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rfoshaug

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Origin has a point.

We humans tend to ask questions like this. Why is the universe created so big when WE can't explore it all? Why did God create caves on a planet in an orbit around a star in a different galaxy if no human will ever see how magnificent they are?

My view on the matter is that God did not create it, because there is no God. The fact that the universe is so big and that the Milky Way galaxy is not at its center (and the Solar System is not at the center of the galaxy and our planet is not at the center of the solar system) tells me that we are not significant in terms of the universe's creation.

It's not all a show for us to admire. It is in our nature to admire and explore what we can, but this is not the reason the universe came into existence. So yes, there are caves and waterfalls and magnificent views and double-star sunsets and violent explosions and life forms out there that we will never encounter. But look at the bright side. There are probably a lot of life forms out there (with big teeth) that we don't want to encounter. So maybe we're better off. :lol:


So to your question: Why is the universe so big? The answer is: it just is...

When you say: "I'm not asking this from an egocentric point of view. Sorry. :oops: What I'm asking is why did God create such a large universe?" you assume that God exists, that he created it and that we (humans) are God's favourite (or even the only one) civilization in the universe. And that everything was made for us. So Origin is right. We tend to look at the Universe from a very egocentric point of view.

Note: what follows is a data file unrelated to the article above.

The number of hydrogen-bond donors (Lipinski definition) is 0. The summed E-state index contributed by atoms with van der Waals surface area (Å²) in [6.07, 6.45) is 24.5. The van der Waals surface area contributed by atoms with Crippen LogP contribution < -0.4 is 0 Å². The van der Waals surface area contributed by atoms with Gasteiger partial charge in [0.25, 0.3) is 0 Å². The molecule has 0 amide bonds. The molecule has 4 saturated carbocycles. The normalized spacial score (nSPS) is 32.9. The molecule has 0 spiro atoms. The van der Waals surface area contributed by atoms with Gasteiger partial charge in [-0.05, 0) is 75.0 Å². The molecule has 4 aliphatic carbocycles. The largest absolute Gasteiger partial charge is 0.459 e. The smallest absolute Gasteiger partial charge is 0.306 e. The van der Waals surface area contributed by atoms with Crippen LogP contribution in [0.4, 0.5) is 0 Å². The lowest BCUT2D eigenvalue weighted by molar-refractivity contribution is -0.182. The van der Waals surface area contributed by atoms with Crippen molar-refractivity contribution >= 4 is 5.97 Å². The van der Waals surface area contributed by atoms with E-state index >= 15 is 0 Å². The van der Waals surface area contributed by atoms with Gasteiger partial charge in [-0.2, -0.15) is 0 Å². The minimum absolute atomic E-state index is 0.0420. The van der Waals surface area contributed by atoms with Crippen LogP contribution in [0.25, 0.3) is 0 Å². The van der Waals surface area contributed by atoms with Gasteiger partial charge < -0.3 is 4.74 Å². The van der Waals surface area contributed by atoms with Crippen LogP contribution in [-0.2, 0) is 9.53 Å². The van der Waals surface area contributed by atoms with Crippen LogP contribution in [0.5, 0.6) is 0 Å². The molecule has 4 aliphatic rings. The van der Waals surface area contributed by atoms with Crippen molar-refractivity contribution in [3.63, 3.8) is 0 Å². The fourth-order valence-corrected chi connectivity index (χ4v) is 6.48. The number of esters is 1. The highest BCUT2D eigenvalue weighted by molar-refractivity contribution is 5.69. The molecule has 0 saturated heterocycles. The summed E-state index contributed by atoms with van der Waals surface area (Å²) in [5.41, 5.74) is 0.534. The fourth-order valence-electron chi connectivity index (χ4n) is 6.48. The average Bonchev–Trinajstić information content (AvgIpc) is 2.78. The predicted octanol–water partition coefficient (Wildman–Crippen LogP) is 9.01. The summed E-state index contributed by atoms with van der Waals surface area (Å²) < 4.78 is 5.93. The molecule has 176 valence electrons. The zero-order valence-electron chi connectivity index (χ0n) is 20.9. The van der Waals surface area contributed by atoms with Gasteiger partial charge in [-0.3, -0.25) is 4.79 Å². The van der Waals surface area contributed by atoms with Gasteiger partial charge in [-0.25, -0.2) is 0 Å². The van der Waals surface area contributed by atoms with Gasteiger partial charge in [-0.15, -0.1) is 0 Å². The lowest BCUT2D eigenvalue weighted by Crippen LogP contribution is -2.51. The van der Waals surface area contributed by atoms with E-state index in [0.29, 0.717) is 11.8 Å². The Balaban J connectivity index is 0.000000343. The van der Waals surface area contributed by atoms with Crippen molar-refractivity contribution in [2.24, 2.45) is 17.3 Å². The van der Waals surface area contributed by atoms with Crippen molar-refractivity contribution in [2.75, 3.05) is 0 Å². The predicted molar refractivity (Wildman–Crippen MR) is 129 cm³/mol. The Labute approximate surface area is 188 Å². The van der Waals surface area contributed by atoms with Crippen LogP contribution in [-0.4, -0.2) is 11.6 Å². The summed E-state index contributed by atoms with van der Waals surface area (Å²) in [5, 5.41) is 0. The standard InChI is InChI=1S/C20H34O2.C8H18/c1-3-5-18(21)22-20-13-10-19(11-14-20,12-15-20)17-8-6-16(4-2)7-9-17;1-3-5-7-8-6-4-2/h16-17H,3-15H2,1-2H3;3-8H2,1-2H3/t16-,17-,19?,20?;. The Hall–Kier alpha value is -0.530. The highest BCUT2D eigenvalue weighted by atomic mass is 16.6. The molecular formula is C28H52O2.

Not against you in particular, SporeFreak, but we (humanity) still unconsciously think of the world in a "medieval" way of layers. Earth is center. The universe is elsewhere. We still ask questions like "is there life or intelligence in space"? Most people would agree that if we discover one intelligent civilization in space, we can safely conclude that there are more. But we have already discovered life and intelligence in space. On a planet called Earth. Earth is a part of the universe just as much as any other planet out there. It's only a couple of decades since scientists actually aksed the question if planets could exist around other stars than the Sun. Of course they do!

By now we are finally starting to learn: The Earth is not a unique planet. The Sun is not a unique star. The Milky Way is not a unique galaxy. We are not all there is and the Universe (or even the Earth) was not created for us to live in. We just happen to live here. But there was no plan, no intelligent design, no God that decided to create us and a universe for us to admire.

That doesn't mean that our existence is meaningless. Our existence and our planet is extremely important to us. But if we one day encounter an alien intelligent speices, don't expect them to accept that WE are the most important ones. ;)
 
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R1

Guest
Do the Pioneers or Voyagers have enough fuel in them to make them unable to
escape the solar system and have them eventually return?
 
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rfoshaug

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R1":7zt4e2t9 said:
Do the Pioneers or Voyagers have enough fuel in them to make them unable to